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Visit and the surrounding villages and stay in bed & breakfast accommodation:

Hay-on-Wye, Powys. “On Wye” is included in the name of this town to mark the fact that it stands directly over the river that Gerald de Barn in the 12th century had no doubt was the frontier between Wales and England. Hay can be reached either from Kington or from Hereford by road. But in either case you have to pass Whitney, and Clifford, with its castle ruins, once Norman and later strengthened in the time of Edward I, each of them standing directly on the border. Hay itself was traditionally divided by the river into the Hay that was Welsh and the Hay that was English, and the town as a whole looks to the East over the area falling between the Wye and the Monnow, in which places like Llanveynoe, Pontrilas, the Bage, and Moccas; and the three Maes-Coed villages, Upper, Middle, and Lower; insist on their Welsh character while being administered by Hereford. Here, too, the people bear names like Beddoes (Meredith), Benians (Ab Einion), Gittins. Watkins or Hopkins, Lello (Llewellyn), and many others of direct Welsh derivation and even maintain other names, like Cadwallader or Gethin, that are equally Welsh and ancient but have died out among the Welsh themselves.

Hay is set on a height and gives a steep ascent to the roads into it from Clifford and from the Brecon side. To the North, the Wye, shallow and broad at this point, lies below, crossed by the Clyro Bridge, and on the southern side the Black Mountains raise what has proved to be the untakeable parapet of Wales. Its site is most beautiful, and it is the best of centres for going by car among the many border castles and churches, the relics of medieval war, and the lost Roman sites that fill the area; or for going on foot across the heathered hills to Llanthony Abbey and the Vale of Ewyas.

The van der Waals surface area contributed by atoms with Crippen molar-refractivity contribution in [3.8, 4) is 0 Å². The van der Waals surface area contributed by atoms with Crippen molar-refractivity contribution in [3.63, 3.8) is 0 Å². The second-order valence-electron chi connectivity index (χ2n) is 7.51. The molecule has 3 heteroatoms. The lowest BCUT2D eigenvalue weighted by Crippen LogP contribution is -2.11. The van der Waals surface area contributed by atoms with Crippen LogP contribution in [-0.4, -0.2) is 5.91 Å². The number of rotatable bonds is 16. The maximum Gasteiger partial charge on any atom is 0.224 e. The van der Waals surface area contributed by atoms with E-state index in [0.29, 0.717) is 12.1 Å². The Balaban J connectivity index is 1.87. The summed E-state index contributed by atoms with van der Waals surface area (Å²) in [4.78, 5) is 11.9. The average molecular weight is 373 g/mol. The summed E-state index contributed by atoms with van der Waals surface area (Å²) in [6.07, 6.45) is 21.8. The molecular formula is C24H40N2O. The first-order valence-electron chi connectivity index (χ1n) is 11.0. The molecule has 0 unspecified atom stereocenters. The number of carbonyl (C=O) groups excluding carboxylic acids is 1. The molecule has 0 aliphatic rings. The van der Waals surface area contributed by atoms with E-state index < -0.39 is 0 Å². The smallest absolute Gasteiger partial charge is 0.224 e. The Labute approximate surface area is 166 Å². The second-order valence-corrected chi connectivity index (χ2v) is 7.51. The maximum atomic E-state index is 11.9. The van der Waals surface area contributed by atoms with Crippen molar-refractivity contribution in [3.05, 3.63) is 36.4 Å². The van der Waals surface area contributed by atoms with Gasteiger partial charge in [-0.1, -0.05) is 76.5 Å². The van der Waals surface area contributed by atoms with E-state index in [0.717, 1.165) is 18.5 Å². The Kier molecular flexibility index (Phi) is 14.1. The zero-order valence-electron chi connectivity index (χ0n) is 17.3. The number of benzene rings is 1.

Hay Castle, which marks its earliest foundation, is now an impressive house in the early 17th century Jacobean style attached to remnants of a Norman castle, represented by a gateway and a tower. But this castle was not the first. The original Norman invader made a knight's castle here, of which the motte can be seen between the town and the church, rebuilt, except for its tower, in the 19th century. Revell was the name of the knight who built it and endowed the church, a man of Henry I of England. Under John, the place came into the hands of William de Braose, a Marcher Lord whose name was a by-word among the Welsh for his ruthlessness and treachery. The fragmentary castle that survives was set up by him or, as tradition says, by his wife, Maud de Valerie. She too has passed into Welsh legend, but with a more favourable if in some ways more alarming character than her husband's. It was alleged that she built the castle entirely by her own hands. That she was strong-minded is certain; she alone among the Norman aristocracy had the courage to accuse King John openly of murdering his nephew, the young Prince Arthur whom Shakespeare paints so movingly in his King John. She was seized and imprisoned in Corfe Castle, where she died miserably of starvation, while her husband made his escape to the France from which he had originally come. Of the two who perplexed the inner politics of Wales so much in their time, it is she who is remembered with a degree of affection, as the almost-magical Maud Walbee. But the castle and the walls of the town were laid low by Glyndwr about 1400.